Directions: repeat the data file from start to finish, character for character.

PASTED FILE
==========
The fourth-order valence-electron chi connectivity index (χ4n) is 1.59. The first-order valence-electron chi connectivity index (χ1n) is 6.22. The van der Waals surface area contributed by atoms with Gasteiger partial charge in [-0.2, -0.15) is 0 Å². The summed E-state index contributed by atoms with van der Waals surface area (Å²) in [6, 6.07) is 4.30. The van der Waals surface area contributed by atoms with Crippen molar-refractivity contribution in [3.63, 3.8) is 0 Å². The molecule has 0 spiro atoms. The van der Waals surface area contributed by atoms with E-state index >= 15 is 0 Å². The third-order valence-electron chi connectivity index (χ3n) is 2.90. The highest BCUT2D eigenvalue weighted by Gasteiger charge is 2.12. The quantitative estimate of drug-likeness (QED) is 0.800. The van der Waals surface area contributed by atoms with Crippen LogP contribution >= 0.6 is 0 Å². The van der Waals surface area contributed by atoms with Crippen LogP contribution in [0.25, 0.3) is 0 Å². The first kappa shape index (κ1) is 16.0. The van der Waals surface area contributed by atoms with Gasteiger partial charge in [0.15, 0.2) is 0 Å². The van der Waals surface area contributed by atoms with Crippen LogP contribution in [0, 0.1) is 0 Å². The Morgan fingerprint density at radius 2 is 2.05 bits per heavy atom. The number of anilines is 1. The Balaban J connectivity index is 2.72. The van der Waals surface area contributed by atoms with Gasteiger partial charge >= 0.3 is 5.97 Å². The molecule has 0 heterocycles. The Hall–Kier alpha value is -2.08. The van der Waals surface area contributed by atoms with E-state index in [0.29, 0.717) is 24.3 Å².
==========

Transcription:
The fourth-order valence-electron chi connectivity index (χ4n) is 1.59. The first-order valence-electron chi connectivity index (χ1n) is 6.22. The van der Waals surface area contributed by atoms with Gasteiger partial charge in [-0.2, -0.15) is 0 Å². The summed E-state index contributed by atoms with van der Waals surface area (Å²) in [6, 6.07) is 4.30. The van der Waals surface area contributed by atoms with Crippen molar-refractivity contribution in [3.63, 3.8) is 0 Å². The molecule has 0 spiro atoms. The van der Waals surface area contributed by atoms with E-state index >= 15 is 0 Å². The third-order valence-electron chi connectivity index (χ3n) is 2.90. The highest BCUT2D eigenvalue weighted by Gasteiger charge is 2.12. The quantitative estimate of drug-likeness (QED) is 0.800. The van der Waals surface area contributed by atoms with Crippen LogP contribution >= 0.6 is 0 Å². The van der Waals surface area contributed by atoms with Crippen LogP contribution in [0.25, 0.3) is 0 Å². The first kappa shape index (κ1) is 16.0. The van der Waals surface area contributed by atoms with Gasteiger partial charge in [0.15, 0.2) is 0 Å². The van der Waals surface area contributed by atoms with Crippen LogP contribution in [0, 0.1) is 0 Å². The Morgan fingerprint density at radius 2 is 2.05 bits per heavy atom. The number of anilines is 1. The Balaban J connectivity index is 2.72. The van der Waals surface area contributed by atoms with Gasteiger partial charge >= 0.3 is 5.97 Å². The molecule has 0 heterocycles. The Hall–Kier alpha value is -2.08. The van der Waals surface area contributed by atoms with E-state index in [0.29, 0.717) is 24.3 Å².